The Sneaky “Slippery Slide” Technique for Writing Web Copy
Writing for the internet is much different from other forms of copywriting such as long-form sales letters.
The reason why is simple: online, people are just one click away from reading another piece of copy or content on another company’s website.
Plus, these days they can view content on all sorts of devices, including desktop computers, smartphones, and tablets.
So, the web copy you write for your client must be good … really good. That means it must keep them from getting distracted by something else.
If that happens, well, the odds are you might never get that reader back.
Luckily, there’s a rather clever technique web copywriters can use to keep their prospect’s eyeballs glued to every word they write … from start to finish.
It’s called the “slippery slide” and many experts give credit to legendary copywriter Joe Sugarman for developing it.
If you’re not familiar, Joe Sugarman is famous for marketing the Blu Blocker sunglasses — a campaign which ran mostly on late night television commercials and featured a guy rapping about them.
He also developed full page ads which ran in inflight magazines and other newspapers. Heck, the sunglasses even made their big screen debut when actor Matt Dillon wore them in the highly popular comedy, There’s Something About Mary.
To say Joe’s ads were wildly successful is an understatement because he managed to sell 10,000,000 pairs of the special edition sunglasses.
One of the reasons Joe’s copy worked so well is because he used the “slippery slide” technique. As Joe explains in his book, The Adweek Copywriting Handbook, the “slippery slide” is the idea that copy (and content) should be compelling enough that your prospect is constantly moving through your sales message at a brisk pace … like going down a slide.
The only time they stop reading is at the end, where conveniently your call-to-action is found.
So, how do you use the “slippery slide” technique?
Of course, it starts with your headline, which gives the prospect a reason to read. Then it continues with your lead, that provides the reader with a promise or benefit. After that, you briskly move into your body copy but writing in an EASY, reader-friendly way.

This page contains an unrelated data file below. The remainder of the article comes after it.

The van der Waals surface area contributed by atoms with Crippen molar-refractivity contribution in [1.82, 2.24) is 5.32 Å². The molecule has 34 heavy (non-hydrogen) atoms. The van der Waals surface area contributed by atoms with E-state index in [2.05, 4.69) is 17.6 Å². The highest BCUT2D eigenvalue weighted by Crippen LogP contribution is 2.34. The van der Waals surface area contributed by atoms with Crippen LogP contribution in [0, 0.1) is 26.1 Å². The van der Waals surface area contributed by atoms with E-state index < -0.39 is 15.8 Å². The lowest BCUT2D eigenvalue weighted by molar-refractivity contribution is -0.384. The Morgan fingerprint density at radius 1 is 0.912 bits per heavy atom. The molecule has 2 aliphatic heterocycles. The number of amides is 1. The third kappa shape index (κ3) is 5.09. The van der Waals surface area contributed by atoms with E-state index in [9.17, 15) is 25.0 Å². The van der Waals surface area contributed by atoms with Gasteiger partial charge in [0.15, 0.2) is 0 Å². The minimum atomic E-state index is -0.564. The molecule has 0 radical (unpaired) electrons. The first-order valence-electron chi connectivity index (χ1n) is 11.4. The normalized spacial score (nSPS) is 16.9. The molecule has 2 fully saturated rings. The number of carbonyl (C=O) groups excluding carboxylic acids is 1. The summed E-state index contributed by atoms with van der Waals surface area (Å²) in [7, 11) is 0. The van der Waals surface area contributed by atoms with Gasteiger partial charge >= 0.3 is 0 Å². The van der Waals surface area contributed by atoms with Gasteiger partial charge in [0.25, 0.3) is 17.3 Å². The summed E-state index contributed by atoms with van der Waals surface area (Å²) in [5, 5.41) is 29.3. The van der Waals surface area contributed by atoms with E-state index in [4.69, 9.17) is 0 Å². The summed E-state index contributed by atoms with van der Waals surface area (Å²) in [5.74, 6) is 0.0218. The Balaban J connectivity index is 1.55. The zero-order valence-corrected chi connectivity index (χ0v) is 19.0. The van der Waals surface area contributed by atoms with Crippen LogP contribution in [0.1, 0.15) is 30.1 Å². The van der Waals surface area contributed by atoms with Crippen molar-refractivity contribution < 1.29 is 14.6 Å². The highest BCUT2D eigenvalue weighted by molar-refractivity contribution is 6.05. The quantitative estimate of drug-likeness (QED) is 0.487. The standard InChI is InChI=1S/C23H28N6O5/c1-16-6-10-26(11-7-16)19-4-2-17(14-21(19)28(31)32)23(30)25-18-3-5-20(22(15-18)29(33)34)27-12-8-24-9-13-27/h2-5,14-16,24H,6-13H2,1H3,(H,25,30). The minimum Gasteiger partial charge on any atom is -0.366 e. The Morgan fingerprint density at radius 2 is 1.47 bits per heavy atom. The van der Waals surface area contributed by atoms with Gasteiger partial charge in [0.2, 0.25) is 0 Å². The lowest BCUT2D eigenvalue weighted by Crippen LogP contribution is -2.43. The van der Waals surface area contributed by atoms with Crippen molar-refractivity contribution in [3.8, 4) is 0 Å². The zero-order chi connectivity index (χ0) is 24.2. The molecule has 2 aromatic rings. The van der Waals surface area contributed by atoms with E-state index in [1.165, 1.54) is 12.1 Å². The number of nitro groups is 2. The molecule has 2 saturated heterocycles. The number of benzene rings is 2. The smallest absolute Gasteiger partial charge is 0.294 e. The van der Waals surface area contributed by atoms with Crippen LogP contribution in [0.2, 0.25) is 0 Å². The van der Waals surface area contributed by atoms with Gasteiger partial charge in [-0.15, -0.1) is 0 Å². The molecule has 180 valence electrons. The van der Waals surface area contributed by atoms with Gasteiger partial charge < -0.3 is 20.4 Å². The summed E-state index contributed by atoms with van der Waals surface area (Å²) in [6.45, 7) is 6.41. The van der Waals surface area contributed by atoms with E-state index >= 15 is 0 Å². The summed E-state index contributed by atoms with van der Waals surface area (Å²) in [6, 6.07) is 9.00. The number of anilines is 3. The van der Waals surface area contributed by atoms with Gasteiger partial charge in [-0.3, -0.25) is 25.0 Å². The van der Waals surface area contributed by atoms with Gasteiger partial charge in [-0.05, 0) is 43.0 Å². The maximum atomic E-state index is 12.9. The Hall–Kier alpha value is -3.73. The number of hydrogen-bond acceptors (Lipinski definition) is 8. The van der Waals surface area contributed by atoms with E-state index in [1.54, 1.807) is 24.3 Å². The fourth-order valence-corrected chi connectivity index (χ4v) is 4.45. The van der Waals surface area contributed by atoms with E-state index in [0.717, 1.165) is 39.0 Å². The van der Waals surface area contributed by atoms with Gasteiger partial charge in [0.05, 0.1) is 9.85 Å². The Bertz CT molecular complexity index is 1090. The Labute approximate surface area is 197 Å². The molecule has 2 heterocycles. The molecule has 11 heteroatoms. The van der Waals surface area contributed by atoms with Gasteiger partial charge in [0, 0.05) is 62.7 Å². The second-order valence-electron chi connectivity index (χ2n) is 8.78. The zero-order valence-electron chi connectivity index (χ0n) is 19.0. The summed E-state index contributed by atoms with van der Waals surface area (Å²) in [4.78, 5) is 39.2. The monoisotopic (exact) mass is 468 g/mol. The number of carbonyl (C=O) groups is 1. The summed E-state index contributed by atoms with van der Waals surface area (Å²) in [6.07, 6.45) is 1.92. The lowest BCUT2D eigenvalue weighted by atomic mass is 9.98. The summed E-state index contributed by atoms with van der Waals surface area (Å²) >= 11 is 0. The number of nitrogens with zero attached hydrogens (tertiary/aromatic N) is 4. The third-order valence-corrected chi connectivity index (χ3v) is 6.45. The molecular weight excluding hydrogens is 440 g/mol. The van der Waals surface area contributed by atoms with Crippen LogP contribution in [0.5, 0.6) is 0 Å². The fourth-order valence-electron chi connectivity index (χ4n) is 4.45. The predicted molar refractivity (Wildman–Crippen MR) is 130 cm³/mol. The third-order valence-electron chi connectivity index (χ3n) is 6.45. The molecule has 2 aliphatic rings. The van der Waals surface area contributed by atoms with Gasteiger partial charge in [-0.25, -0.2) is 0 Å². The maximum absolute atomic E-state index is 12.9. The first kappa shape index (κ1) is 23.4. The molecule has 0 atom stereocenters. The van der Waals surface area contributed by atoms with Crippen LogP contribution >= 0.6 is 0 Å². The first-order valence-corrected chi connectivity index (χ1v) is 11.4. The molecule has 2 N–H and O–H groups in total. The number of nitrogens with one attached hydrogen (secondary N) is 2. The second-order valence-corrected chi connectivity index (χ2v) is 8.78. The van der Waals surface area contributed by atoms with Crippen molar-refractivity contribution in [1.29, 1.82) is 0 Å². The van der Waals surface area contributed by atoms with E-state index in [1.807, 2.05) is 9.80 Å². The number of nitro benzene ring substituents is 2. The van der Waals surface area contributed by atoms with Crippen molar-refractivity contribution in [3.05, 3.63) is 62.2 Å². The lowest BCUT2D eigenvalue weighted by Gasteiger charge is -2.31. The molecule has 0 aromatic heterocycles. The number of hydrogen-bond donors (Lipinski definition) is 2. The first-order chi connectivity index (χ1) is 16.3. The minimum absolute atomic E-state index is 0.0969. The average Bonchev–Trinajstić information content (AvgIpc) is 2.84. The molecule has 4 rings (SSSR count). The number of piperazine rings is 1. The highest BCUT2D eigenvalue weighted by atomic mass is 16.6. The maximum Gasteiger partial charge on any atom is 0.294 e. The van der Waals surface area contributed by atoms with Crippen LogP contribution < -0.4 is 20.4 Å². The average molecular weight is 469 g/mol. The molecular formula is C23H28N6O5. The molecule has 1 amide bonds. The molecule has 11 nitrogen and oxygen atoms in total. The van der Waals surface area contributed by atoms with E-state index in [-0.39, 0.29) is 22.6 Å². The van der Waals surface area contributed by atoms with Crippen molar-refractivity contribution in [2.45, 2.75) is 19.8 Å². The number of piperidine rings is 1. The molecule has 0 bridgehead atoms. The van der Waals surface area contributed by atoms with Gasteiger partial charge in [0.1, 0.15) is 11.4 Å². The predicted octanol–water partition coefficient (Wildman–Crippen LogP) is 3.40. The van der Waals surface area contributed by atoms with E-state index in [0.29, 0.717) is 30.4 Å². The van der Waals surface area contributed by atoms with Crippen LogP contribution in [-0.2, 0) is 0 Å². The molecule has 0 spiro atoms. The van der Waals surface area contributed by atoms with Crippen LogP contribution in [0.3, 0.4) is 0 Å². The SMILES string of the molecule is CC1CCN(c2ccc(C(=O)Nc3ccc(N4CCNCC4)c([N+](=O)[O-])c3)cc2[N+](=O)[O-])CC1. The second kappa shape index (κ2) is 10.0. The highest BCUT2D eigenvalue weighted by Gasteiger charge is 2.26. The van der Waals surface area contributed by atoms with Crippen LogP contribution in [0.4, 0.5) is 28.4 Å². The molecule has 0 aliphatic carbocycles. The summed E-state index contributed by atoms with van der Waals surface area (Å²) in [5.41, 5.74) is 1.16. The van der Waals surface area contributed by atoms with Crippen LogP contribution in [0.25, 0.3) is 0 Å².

From there on, everything else, including your sub-headlines, your claims and proof, and bullets keep your prospect easily sliding on down until they eventually arrive at your offer and close.
Using the “slippery slide” method means you aren’t lecturing the prospect, instead you are educating them, offering them some new idea or thought. And you’re presenting it in such an exciting way, they want to know more.
This, Dear Copywriter, is what will make the web copy and content you write for your client stand out from the competition. And it will keep prospects interested in the products and services your client offers.
Now, this is just one example of a web writing method you can master — there are plenty more. I recommend adding “slippery slides” to your copy whenever you can.
I also recommend that if you want to specialize in writing copy for the Web that you listen to Nick Usborne. A pioneer in all things online, he’s created a professional-grade training program for digital copywriters …
In it, Nick covers everything you need to know to write the projects marketers desperately need help with … websites … emails … landing pages … autoresponders … PPC ads … The list goes on and on.
With Nick's training and the abundance of digital copywriting opportunities, you can quickly start making great money as a writer.
It's the ideal market for beginners and experienced writers alike! Your digital copywriting skills can unlock literally ANY niche door you want to write for … and you can turn every single client you work with into a potentially unlimited stream of writing income.
If you want in on this market that offers unlimited clients and a big income, be sure to check out his training here.
The Digital Copywriter's Handbook
Learn how to become an in-demand online copywriter for companies big and small. Online copywriting expert Nick Usborne shows you how to write web copy that converts. Learn More »